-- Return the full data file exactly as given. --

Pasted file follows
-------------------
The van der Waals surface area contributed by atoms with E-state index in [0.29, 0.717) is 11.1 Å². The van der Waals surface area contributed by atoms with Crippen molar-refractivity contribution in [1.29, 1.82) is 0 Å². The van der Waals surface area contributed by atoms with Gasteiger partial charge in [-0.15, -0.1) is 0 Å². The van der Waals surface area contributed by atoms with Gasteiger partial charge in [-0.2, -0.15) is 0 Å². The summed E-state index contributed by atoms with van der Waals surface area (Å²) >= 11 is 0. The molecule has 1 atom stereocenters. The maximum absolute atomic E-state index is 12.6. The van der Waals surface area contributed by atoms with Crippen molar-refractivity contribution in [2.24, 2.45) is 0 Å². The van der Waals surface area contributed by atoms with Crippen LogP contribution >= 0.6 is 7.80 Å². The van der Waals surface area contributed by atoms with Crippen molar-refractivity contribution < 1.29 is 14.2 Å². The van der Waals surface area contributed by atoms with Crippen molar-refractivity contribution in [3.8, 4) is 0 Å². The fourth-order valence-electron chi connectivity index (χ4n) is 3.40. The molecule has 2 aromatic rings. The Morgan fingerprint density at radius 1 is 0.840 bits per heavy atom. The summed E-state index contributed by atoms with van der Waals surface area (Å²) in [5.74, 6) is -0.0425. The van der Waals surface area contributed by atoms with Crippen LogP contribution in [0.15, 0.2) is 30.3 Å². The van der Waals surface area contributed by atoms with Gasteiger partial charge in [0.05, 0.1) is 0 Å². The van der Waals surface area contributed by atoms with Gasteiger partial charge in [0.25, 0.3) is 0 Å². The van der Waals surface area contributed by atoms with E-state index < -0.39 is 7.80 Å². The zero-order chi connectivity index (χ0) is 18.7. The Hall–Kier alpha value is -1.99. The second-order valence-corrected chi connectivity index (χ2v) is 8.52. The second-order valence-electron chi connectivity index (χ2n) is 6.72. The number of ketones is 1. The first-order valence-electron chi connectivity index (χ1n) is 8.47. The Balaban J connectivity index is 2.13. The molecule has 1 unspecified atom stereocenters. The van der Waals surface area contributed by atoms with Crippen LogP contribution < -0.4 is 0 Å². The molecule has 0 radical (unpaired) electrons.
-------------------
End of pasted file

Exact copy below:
The van der Waals surface area contributed by atoms with E-state index in [0.29, 0.717) is 11.1 Å². The van der Waals surface area contributed by atoms with Crippen molar-refractivity contribution in [1.29, 1.82) is 0 Å². The van der Waals surface area contributed by atoms with Gasteiger partial charge in [-0.15, -0.1) is 0 Å². The van der Waals surface area contributed by atoms with Gasteiger partial charge in [-0.2, -0.15) is 0 Å². The summed E-state index contributed by atoms with van der Waals surface area (Å²) >= 11 is 0. The molecule has 1 atom stereocenters. The maximum absolute atomic E-state index is 12.6. The van der Waals surface area contributed by atoms with Crippen molar-refractivity contribution in [2.24, 2.45) is 0 Å². The van der Waals surface area contributed by atoms with Crippen LogP contribution >= 0.6 is 7.80 Å². The van der Waals surface area contributed by atoms with Crippen molar-refractivity contribution < 1.29 is 14.2 Å². The van der Waals surface area contributed by atoms with Crippen molar-refractivity contribution in [3.8, 4) is 0 Å². The fourth-order valence-electron chi connectivity index (χ4n) is 3.40. The molecule has 2 aromatic rings. The Morgan fingerprint density at radius 1 is 0.840 bits per heavy atom. The summed E-state index contributed by atoms with van der Waals surface area (Å²) in [5.74, 6) is -0.0425. The van der Waals surface area contributed by atoms with Crippen LogP contribution in [0.15, 0.2) is 30.3 Å². The van der Waals surface area contributed by atoms with Gasteiger partial charge in [0.05, 0.1) is 0 Å². The van der Waals surface area contributed by atoms with Gasteiger partial charge in [0.25, 0.3) is 0 Å². The van der Waals surface area contributed by atoms with E-state index < -0.39 is 7.80 Å². The zero-order chi connectivity index (χ0) is 18.7. The Hall–Kier alpha value is -1.99. The second-order valence-corrected chi connectivity index (χ2v) is 8.52. The second-order valence-electron chi connectivity index (χ2n) is 6.72. The number of ketones is 1. The first-order valence-electron chi connectivity index (χ1n) is 8.47. The Balaban J connectivity index is 2.13. The molecule has 1 unspecified atom stereocenters. The van der Waals surface area contributed by atoms with Crippen LogP contribution < -0.4 is 0 Å². The molecule has 0 radical (unpaired) electrons.